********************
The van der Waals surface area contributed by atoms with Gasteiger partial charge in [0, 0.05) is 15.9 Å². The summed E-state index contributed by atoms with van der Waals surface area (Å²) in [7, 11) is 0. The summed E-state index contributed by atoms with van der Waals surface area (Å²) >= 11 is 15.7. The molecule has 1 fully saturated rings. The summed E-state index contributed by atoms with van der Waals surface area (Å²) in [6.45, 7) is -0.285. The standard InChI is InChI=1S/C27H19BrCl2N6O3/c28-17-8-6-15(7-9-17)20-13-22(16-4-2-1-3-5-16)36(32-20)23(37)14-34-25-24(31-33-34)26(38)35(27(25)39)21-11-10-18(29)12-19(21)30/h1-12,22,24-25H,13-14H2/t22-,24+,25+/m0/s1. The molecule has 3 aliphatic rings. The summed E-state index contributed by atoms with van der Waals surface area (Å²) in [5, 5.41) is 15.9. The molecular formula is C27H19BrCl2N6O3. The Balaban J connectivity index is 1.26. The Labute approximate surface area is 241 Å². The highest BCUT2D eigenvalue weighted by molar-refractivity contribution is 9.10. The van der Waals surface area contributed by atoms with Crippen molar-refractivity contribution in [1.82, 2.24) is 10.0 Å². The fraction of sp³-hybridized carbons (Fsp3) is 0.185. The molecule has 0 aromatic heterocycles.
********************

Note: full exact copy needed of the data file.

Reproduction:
The van der Waals surface area contributed by atoms with Gasteiger partial charge in [0, 0.05) is 15.9 Å². The summed E-state index contributed by atoms with van der Waals surface area (Å²) in [7, 11) is 0. The summed E-state index contributed by atoms with van der Waals surface area (Å²) >= 11 is 15.7. The molecule has 1 fully saturated rings. The summed E-state index contributed by atoms with van der Waals surface area (Å²) in [6.45, 7) is -0.285. The standard InChI is InChI=1S/C27H19BrCl2N6O3/c28-17-8-6-15(7-9-17)20-13-22(16-4-2-1-3-5-16)36(32-20)23(37)14-34-25-24(31-33-34)26(38)35(27(25)39)21-11-10-18(29)12-19(21)30/h1-12,22,24-25H,13-14H2/t22-,24+,25+/m0/s1. The molecule has 3 aliphatic rings. The summed E-state index contributed by atoms with van der Waals surface area (Å²) in [5, 5.41) is 15.9. The molecular formula is C27H19BrCl2N6O3. The Balaban J connectivity index is 1.26. The Labute approximate surface area is 241 Å². The highest BCUT2D eigenvalue weighted by molar-refractivity contribution is 9.10. The van der Waals surface area contributed by atoms with Crippen molar-refractivity contribution in [1.82, 2.24) is 10.0 Å². The fraction of sp³-hybridized carbons (Fsp3) is 0.185. The molecule has 0 aromatic heterocycles.